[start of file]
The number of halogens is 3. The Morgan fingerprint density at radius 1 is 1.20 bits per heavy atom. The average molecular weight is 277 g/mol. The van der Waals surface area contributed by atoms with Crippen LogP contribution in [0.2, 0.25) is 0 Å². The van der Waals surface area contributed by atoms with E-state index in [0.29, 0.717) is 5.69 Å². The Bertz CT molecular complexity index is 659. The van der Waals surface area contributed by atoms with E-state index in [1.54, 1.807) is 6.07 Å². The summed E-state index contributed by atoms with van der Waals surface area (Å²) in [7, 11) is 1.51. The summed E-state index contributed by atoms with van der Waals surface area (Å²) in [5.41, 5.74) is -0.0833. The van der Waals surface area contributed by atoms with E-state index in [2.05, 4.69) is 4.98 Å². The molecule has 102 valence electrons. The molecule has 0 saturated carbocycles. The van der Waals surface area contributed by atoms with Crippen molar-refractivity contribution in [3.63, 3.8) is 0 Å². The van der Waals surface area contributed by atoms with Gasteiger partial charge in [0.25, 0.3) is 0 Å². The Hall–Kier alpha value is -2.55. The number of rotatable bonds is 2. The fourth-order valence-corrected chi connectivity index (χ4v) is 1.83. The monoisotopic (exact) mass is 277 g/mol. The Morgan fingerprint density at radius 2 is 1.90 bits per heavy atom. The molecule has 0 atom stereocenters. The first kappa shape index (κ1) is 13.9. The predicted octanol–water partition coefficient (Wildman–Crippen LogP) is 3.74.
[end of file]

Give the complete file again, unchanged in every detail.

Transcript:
The number of halogens is 3. The Morgan fingerprint density at radius 1 is 1.20 bits per heavy atom. The average molecular weight is 277 g/mol. The van der Waals surface area contributed by atoms with Crippen LogP contribution in [0.2, 0.25) is 0 Å². The van der Waals surface area contributed by atoms with E-state index in [0.29, 0.717) is 5.69 Å². The Bertz CT molecular complexity index is 659. The van der Waals surface area contributed by atoms with E-state index in [1.54, 1.807) is 6.07 Å². The summed E-state index contributed by atoms with van der Waals surface area (Å²) in [7, 11) is 1.51. The summed E-state index contributed by atoms with van der Waals surface area (Å²) in [5.41, 5.74) is -0.0833. The van der Waals surface area contributed by atoms with E-state index in [2.05, 4.69) is 4.98 Å². The molecule has 102 valence electrons. The molecule has 0 saturated carbocycles. The van der Waals surface area contributed by atoms with Crippen molar-refractivity contribution in [3.63, 3.8) is 0 Å². The van der Waals surface area contributed by atoms with Gasteiger partial charge in [0.25, 0.3) is 0 Å². The Hall–Kier alpha value is -2.55. The number of rotatable bonds is 2. The fourth-order valence-corrected chi connectivity index (χ4v) is 1.83. The monoisotopic (exact) mass is 277 g/mol. The Morgan fingerprint density at radius 2 is 1.90 bits per heavy atom. The molecule has 0 atom stereocenters. The first kappa shape index (κ1) is 13.9. The predicted octanol–water partition coefficient (Wildman–Crippen LogP) is 3.74.